However, I don't like having to do a week or two of abstract, context-free trig before really getting to students to see why it matters. So, to try something a bit different, I put together an intro task where they look at some more real data - in this case, a fellow teacher's monthly gas bill. You can find that task here. I give them this graph and a few questions:

*How many years of data is represented on the graph? How do you know?**Circle the point associated with the most expensive bill.*- How much did he pay?
- Which month of the year do you think that was? Why?
- Put a box around a point associated with an “average” bill.
- How much did he pay?
- Which month of the year do you think that was? Why?
- On the graph, sketch a curve that fits the data.
- Let’s convert that graph into a different form. Create a table for months 6 - 29.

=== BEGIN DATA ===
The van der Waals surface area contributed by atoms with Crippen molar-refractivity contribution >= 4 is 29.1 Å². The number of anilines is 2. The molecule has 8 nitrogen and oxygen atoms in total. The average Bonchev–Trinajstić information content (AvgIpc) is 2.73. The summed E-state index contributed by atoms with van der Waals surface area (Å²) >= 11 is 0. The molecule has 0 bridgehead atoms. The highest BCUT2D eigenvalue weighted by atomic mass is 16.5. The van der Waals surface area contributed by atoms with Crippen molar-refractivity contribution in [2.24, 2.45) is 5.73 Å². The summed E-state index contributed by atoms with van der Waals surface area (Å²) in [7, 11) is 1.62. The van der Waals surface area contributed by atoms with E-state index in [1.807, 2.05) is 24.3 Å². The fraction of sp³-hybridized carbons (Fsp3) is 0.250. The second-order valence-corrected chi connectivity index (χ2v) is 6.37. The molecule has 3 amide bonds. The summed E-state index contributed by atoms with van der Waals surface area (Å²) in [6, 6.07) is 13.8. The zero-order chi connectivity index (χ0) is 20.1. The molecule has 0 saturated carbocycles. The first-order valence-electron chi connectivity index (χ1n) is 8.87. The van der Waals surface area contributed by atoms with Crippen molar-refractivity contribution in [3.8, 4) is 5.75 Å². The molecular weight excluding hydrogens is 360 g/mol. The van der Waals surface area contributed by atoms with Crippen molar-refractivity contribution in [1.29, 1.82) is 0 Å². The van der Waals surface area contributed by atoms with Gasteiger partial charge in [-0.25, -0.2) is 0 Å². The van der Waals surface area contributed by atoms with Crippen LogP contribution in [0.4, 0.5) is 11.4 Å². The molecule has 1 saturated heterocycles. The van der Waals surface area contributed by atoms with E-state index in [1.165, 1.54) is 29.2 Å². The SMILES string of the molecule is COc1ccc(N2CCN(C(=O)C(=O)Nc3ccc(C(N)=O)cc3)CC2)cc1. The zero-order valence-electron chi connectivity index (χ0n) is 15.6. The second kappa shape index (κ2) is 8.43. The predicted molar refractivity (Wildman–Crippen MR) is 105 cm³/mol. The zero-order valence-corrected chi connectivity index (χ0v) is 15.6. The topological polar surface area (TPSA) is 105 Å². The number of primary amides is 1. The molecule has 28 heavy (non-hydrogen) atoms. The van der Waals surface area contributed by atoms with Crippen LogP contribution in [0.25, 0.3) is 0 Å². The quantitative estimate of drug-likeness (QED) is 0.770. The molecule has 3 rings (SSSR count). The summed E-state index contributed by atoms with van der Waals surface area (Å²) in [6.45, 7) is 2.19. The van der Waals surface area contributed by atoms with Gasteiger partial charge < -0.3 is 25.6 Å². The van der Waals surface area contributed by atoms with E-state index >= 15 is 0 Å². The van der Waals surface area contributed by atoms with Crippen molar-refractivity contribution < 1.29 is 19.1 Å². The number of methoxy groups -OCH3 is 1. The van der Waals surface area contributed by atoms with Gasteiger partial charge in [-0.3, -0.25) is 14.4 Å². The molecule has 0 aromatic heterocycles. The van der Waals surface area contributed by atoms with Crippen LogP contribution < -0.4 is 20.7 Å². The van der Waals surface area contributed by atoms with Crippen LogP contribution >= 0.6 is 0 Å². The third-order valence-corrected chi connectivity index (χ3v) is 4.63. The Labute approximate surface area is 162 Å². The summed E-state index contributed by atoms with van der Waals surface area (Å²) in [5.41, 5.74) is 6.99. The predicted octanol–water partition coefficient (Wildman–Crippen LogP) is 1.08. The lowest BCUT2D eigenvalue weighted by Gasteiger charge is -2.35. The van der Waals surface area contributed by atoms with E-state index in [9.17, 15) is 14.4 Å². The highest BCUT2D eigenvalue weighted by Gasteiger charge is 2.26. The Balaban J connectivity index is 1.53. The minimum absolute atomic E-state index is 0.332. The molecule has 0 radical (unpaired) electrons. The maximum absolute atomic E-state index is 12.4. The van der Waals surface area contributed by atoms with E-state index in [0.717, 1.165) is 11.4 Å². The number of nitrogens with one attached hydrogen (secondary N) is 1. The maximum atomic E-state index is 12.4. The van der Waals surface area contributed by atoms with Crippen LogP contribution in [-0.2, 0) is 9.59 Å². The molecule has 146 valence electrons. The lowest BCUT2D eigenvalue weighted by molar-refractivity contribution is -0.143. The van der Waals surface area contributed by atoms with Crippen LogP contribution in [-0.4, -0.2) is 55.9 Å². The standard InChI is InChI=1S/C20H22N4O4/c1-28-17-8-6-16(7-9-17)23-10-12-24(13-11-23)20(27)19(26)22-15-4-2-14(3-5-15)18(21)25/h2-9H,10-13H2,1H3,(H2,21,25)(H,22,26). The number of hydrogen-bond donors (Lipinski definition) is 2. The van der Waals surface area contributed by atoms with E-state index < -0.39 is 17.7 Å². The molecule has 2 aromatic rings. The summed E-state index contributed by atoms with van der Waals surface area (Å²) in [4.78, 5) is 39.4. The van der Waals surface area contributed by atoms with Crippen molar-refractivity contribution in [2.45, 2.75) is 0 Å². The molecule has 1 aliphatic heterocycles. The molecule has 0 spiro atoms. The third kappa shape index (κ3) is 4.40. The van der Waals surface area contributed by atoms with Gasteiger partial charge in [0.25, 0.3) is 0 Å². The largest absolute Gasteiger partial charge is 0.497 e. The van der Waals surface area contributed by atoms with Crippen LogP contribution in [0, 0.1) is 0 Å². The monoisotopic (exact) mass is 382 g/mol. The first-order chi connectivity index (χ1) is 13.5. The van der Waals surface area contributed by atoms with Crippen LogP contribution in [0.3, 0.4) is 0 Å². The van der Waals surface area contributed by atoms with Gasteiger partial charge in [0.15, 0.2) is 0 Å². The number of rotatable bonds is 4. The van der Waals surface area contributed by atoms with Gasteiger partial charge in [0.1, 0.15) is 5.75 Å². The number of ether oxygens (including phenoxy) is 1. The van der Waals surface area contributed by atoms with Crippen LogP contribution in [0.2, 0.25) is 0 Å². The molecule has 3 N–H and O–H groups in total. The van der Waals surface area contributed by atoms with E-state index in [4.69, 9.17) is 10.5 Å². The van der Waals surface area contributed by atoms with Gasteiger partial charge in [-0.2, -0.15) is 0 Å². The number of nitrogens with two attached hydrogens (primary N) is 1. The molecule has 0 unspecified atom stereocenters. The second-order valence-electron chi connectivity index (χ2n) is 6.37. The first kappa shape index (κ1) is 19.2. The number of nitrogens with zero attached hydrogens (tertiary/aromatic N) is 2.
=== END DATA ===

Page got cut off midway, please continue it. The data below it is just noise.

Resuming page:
- How would you describe the pattern of the gas bills?
- Predict what Mr. Bruns’ gas bill will be in the 40th month. Show or explain your reasoning.
- Predict what Mr. Bruns’ gas bill will be in the 100th month. Show or explain your reasoning.

*Hmm, it would be awfully nice if we had a function that could do some of the work for us...*

From here, I'm thinking that we would go on to develop a "cost" function, connect it to a circle, and then get to a point where there is a motivation to develop the unit circle, sine, and cosine:

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